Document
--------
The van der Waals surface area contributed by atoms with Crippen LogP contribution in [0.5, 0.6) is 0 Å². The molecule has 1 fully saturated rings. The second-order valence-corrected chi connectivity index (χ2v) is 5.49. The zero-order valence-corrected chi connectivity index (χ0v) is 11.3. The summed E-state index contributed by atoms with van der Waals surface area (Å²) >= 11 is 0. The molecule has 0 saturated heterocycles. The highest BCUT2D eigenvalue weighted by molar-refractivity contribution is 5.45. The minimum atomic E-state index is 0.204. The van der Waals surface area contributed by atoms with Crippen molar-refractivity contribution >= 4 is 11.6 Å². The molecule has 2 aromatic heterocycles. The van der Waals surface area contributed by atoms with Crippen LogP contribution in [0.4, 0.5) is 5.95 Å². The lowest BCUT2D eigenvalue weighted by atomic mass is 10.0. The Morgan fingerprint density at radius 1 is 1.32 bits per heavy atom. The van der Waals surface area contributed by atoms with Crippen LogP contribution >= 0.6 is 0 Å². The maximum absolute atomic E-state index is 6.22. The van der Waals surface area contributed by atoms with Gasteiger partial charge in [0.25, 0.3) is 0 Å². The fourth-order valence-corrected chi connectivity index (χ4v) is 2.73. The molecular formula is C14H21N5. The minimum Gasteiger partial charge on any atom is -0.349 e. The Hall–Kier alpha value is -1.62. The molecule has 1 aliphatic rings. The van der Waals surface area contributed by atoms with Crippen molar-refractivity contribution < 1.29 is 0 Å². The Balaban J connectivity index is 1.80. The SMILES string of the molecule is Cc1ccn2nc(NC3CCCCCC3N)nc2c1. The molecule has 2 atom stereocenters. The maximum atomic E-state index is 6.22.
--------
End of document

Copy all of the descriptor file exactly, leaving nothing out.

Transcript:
The van der Waals surface area contributed by atoms with Crippen LogP contribution in [0.5, 0.6) is 0 Å². The molecule has 1 fully saturated rings. The second-order valence-corrected chi connectivity index (χ2v) is 5.49. The zero-order valence-corrected chi connectivity index (χ0v) is 11.3. The summed E-state index contributed by atoms with van der Waals surface area (Å²) >= 11 is 0. The molecule has 0 saturated heterocycles. The highest BCUT2D eigenvalue weighted by molar-refractivity contribution is 5.45. The minimum atomic E-state index is 0.204. The van der Waals surface area contributed by atoms with Crippen molar-refractivity contribution >= 4 is 11.6 Å². The molecule has 2 aromatic heterocycles. The van der Waals surface area contributed by atoms with Crippen LogP contribution in [0.4, 0.5) is 5.95 Å². The lowest BCUT2D eigenvalue weighted by atomic mass is 10.0. The Morgan fingerprint density at radius 1 is 1.32 bits per heavy atom. The van der Waals surface area contributed by atoms with Crippen LogP contribution >= 0.6 is 0 Å². The maximum absolute atomic E-state index is 6.22. The van der Waals surface area contributed by atoms with Gasteiger partial charge in [0.25, 0.3) is 0 Å². The fourth-order valence-corrected chi connectivity index (χ4v) is 2.73. The molecular formula is C14H21N5. The minimum Gasteiger partial charge on any atom is -0.349 e. The Hall–Kier alpha value is -1.62. The molecule has 1 aliphatic rings. The van der Waals surface area contributed by atoms with Crippen molar-refractivity contribution < 1.29 is 0 Å². The Balaban J connectivity index is 1.80. The SMILES string of the molecule is Cc1ccn2nc(NC3CCCCCC3N)nc2c1. The molecule has 2 atom stereocenters. The maximum atomic E-state index is 6.22.